Japan’s earthquake may disrupt global supply chain
March 11, 2011
U.S. West Coast seaports and airports remain on high alert today, following the devastating earthquake that struck Japan on Friday.
The Port of Los Angeles/Long Beach – the nation’s largest ocean cargo gateway – continues to load and offload container vessels, but “is taking precautionary measures” in response to the tsunami advisory.
“As a precaution, we have temporarily suspended the transfer of hazardous materials and bunker fuel operations,” said port spokesman, Phillip Sanfield.
In an interview with LM, he said that port police and security forces remain “vigilant,” and that no extreme action has been necessary to date.
A tsunami advisory means that a tsunami capable of producing strong currents or dangerous waves could occur. Significant inundation is not expected for areas under an advisory.
Michael C. McCarron, spokesman for San Francisco International Airport (SFO) told LM that so far, that have been no disruptions in freight operations as a consequence of the quake.
“We are posting updates on our website,” he said. “But we don’t anticipate an emergency warning.”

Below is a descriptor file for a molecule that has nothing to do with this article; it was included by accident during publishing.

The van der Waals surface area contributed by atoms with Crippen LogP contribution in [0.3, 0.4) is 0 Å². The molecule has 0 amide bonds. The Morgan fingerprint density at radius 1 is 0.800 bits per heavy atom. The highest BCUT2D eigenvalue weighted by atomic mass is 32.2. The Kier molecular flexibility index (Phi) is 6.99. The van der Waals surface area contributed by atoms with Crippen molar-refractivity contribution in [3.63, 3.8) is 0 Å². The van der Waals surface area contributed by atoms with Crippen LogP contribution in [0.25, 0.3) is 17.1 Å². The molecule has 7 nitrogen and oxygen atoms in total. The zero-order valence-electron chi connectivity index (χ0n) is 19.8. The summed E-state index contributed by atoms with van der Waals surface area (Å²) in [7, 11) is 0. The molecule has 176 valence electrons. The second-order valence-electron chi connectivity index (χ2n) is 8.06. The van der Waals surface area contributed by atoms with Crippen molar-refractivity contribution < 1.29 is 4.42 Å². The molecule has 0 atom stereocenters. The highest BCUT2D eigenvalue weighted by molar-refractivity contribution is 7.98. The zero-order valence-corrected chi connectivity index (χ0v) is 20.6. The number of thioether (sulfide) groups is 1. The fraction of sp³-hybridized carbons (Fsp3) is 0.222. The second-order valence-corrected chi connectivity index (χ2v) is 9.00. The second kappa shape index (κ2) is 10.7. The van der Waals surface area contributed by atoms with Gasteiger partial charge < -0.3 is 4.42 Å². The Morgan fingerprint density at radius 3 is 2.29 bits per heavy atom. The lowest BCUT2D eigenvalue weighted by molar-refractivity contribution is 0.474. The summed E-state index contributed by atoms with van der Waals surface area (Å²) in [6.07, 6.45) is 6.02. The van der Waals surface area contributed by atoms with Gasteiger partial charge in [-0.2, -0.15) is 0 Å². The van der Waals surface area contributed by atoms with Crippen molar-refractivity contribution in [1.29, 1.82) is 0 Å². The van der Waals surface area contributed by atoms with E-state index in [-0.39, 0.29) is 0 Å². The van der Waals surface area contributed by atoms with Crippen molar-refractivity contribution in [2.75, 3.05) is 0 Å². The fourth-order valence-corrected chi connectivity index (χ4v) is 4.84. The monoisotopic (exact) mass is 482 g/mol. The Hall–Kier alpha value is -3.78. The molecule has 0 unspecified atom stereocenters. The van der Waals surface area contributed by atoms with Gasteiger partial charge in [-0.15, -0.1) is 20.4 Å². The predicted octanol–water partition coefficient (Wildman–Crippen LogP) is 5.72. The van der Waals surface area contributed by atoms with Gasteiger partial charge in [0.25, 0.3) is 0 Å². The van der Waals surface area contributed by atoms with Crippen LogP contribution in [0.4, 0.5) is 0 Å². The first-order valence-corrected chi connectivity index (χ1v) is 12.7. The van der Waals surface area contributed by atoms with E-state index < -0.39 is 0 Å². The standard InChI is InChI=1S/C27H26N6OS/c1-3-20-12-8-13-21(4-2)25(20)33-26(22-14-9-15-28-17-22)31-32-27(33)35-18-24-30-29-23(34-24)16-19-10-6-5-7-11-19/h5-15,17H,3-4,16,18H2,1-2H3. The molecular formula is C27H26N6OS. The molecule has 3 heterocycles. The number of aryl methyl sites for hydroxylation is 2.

SFO is the largest airport serving outbound cargo to Asia.
Meanwhile, coastal regions across Asia are now braced for possible tsunamis caused by the tremors over the coming hours.
“It is too early to assess the extent of the damage caused by the powerful earthquake and tsunami as aftershocks and possible tsunamis remain ongoing risks,” said spokesmen for IHS Global Insight, a consultancy with key offices in Japan.
Owing to the extensive damage caused to infrastructural networks in Japan, particularly in the north-west, IHS Global Insight has downgraded the operational risk rating by 0.5, from 2.25 to 1.75.
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